Over 40,000 credentials for government portals found online
A Russian cyber-security firm says it discovered login credentials for more than 40,000 accounts on government portals in more than 30 countries. The data includes usernames and cleartext passwords, and the company believes they might be up for sale on underground hacker forums.
Alexandr Kalinin, head of Group-IB’s Computer Emergency Response Team (CERT-GIB), says these account details have been collected over time by cyber-criminals with the help of off-the-shelve malware strains such as the Pony and AZORult infostealers, but also the Qbot (Qakbot) multi-purpose trojan.
The crooks who deployed these malware strains collected vasts amounts of data from a large number of infected users. He believes that the people behind these operations might filter and group the government accounts into separate packages to advertise and sell online.
Kalinin says Group-IB shared the cache of compromised accounts with the CERT teams of affected countries, so authorities could contact affected government agencies.
According to Kalinin, more than half of the accounts, 52 percent, belong to Italian government officials, followed by Saudi Arabian government accounts (22 percent), and Portugal government accounts (five percent).
The compromised accounts were from a wide array of government agencies. They varied from accounts on local government sites to state-level agencies and official government portals.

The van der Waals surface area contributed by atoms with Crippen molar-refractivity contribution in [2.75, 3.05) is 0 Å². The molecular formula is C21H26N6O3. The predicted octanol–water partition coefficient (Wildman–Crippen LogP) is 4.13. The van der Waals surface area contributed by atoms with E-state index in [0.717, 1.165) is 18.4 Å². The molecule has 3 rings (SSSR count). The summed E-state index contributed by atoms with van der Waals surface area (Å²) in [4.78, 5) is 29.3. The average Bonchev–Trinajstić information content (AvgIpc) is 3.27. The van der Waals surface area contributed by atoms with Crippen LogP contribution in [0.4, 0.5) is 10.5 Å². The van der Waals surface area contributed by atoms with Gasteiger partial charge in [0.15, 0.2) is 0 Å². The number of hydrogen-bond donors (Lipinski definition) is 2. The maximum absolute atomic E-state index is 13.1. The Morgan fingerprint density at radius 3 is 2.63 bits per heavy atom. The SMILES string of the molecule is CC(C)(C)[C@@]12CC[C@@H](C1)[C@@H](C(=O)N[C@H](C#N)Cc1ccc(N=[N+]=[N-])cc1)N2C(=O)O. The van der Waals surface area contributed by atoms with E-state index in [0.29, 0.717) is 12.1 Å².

Some of the most high-profile accounts which Group-IB spotted the hackers selling access to included official government portals for:
- Poland (gov.pl)
- Romania (gov.ro)
- Switzerland (admin.ch)
- Bulgaria (government.bg)
But also the websites for state agencies like:
- Italian Ministry of Defense (difesa.it)
- Israel Defense Forces (idf.il)
- Ministry of Finance of Georgia (mof.ge)
- Norwegian Directorate of Immigration (udi.no)
- Ministry of Foreign Affairs of Romania
- Ministry of Foreign Affairs of Italy
It is unclear if the hackers infected workstations of government employees, or if they infected the personal computers of government employees, and stole government login details from employees who logged into government work sites from home.
Kalinin pointed out that the accounts could allow attackers access to both commercial or state secrets accessible through those accounts. Furthermore, the accounts could be used for other reconnaissance operations, or as an entry point inside a government agency’s internal network from where hackers can execute other attacks, such as cross-site scripting or SQL injections.
“The scale and simplicity of government employees’ data compromise shows that users, due to their carelessness and lack of reliable cyber defense, fall victims to hackers,” Kalinin told ZDNet. “Cybercrime has no borders and affects private and public companies and ordinary citizens.”
Group-IB’s discovery comes after Agari spotted a group of online scammers using a custom list containing the details of over 50,000 executives at companies across the world. Agari said the scammers were using this list to send spear-phishing emails that were pushing a classic business email compromise (BEC) scam.